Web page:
8 replies on “Top Allergy Myths as compiled by Mom of Eczema Child”

Steph of Allerchic added:
Myth: I was told by Naturopaths that if my eczema didn’t flare when I was pregnant & I didn’t have an allergic reaction I wouldn’t “switch those genes on in my baby”. Yes well despite not having a single eczema flare or slight allergy when pregnant my beautiful girl has multiple anaphylaxis & eczema. …..You just can’t beat genetics J

Myth: That most children will outgrow their allergy by age 5yrs. Sadly not true, if anything the allergy rates are rapidly growing in the developed world.

Myth: That you only develop allergies in childhood & early teens. Most definitely not true, even the elderly can develop anaphylaxis to something they have consumed throughout their lives without incident. left a comment over twitter on this:
Here’s a myth we hear a lot: antibacterial hand sanitizer is the best for getting rid of peanut or nut residue.
In reality: A Johns Hopkins study showed soap & water or wipes were best for getting peanut off hands. Anitbact. sanitizers left residue.

Thanks to @AllergicLiving for above,

Myth: Children with food allergies were raised in too “clean” an environment.
Reality: This way of thinking is a misinterpretation of the “hygiene hypothesis”. I can assure you that my house was plenty dusty, and my daughter still developed food allergies. 😉 Having my daughter play in the dirt would not have prevented her food allergies, as she was sensitized pretty much from birth.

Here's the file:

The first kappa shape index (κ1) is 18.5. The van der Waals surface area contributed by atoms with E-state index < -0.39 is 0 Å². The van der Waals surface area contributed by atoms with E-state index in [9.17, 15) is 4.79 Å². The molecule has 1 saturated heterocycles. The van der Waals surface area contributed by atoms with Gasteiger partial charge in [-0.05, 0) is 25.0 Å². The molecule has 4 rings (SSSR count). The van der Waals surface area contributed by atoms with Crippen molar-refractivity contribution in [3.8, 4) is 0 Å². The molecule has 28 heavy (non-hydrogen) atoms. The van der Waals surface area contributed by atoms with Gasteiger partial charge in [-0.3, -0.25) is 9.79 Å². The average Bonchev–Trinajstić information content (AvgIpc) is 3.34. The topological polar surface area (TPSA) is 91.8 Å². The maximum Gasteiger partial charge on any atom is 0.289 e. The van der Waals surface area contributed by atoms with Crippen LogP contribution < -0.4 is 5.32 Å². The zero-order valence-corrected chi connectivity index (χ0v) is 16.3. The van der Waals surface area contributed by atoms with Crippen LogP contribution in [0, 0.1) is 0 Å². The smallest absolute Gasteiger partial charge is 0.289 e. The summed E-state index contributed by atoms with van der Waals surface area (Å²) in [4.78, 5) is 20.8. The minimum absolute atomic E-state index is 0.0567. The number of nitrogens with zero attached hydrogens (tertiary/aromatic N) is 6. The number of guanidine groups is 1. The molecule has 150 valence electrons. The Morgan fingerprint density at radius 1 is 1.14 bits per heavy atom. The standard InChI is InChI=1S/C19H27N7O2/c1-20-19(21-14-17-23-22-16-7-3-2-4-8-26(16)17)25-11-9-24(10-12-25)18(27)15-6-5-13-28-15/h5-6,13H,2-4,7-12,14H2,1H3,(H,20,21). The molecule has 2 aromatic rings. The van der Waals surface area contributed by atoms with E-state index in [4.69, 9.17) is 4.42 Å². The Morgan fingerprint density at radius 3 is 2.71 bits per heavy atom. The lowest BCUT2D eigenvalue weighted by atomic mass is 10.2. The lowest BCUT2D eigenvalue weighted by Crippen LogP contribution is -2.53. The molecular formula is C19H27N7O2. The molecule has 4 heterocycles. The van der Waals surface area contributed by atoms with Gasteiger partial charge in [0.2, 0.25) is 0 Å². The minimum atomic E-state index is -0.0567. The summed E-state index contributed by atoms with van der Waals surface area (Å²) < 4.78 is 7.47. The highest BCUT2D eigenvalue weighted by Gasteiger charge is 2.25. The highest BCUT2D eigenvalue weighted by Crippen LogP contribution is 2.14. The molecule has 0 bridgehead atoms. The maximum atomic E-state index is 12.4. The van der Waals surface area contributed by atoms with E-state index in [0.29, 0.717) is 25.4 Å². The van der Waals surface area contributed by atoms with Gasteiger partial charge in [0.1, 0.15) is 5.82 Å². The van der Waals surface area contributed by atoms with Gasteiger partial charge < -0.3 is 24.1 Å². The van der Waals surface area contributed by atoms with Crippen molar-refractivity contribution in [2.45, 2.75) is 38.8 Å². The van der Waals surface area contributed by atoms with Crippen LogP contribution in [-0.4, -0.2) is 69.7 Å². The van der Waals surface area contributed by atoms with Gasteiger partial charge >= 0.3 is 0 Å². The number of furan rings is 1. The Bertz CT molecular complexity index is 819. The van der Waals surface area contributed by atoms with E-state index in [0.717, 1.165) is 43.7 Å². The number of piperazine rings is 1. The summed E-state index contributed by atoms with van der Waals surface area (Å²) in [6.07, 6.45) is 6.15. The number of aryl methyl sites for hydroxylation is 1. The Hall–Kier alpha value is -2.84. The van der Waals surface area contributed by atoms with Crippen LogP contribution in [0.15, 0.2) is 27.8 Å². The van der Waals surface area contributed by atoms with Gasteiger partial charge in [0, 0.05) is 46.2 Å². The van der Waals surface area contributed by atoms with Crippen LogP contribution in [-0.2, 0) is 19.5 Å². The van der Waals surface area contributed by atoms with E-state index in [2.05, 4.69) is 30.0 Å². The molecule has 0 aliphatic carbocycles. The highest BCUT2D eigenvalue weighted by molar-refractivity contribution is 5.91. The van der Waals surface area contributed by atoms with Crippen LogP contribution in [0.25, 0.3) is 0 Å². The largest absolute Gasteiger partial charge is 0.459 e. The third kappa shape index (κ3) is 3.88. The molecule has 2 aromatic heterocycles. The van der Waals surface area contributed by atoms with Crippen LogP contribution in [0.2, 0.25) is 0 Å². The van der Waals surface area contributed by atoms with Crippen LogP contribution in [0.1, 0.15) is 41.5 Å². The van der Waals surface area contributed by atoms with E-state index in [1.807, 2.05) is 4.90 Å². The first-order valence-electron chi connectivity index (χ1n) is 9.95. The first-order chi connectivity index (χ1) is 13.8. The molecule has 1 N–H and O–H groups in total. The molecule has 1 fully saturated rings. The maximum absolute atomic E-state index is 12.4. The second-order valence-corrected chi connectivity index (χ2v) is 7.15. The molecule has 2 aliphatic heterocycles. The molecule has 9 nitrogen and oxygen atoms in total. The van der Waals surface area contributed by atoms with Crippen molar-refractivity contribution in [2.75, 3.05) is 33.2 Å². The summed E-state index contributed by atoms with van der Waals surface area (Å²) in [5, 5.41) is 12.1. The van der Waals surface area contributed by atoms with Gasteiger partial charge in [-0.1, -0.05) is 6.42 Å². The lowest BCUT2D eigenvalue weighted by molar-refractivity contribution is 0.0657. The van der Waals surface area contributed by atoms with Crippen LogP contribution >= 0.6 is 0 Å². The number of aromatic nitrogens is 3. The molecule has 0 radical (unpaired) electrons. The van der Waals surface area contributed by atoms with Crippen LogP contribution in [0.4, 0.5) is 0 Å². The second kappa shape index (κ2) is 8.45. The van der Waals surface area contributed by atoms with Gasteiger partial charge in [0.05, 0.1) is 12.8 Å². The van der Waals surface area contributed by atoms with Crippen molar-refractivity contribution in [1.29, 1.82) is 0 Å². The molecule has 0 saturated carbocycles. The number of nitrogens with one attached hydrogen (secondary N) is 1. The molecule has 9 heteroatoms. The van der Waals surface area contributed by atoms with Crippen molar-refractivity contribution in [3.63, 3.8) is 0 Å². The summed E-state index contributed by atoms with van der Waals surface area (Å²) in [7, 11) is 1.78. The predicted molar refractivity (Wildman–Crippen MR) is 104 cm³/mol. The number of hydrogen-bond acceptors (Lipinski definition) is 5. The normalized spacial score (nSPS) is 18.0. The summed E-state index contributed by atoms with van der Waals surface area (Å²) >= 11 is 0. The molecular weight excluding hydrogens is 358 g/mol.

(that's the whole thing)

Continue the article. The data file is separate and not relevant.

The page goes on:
Thanks Selena for dropping by my blog! Agree – I think such hypothesis is observed and hypothesized over a long period of time, and may not be able to infer its application (if any) to one particular case. I’ve asked Dr Clay Cockerell on this and his reply was hygiene is very important to be observed for kids with eczema as their defective skin barrier already rendered them more vulnerable to irritants. The interview:
Take care! Mei

I do know a few parents whose children have reacted with eczema or alleriges after receiveing the flu and MMR vaccine.

I have one to add….
My child tested negative, so he or she is not allergic or intolerant to anything.
In reality: Skin and blood allergy tests are notorious for their false positive AND false negative results. The only real way to know if your child is allergic or intolerant is to do a food challenge with a physician.

Thanks Jennifer for dropping by! My girl did have fever after (forgot which) vaccine, and fever is a trigger for eczema flare-ups.
Food challenge is indeed the gold standard, unfortunately, it is expensive and requires hospital stay so I don’t think it is common. Hopefully, there will be improvement in the allergy testing, and meanwhile, we’d have to rely on an experienced physician to interpret the results and corroborate with other tests, observations and patient’s history 🙂

I’m also under the impression that it is more common to test more items in US than in Singapore, where here, doctors usually choose the most common ones. You think? My girl tested for maybe 6-8 items.

Great post Marciemom! Life with eczema, allergies and asthma is difficult enough without the myths. Thanks for helping get the truth out!
“Dr A”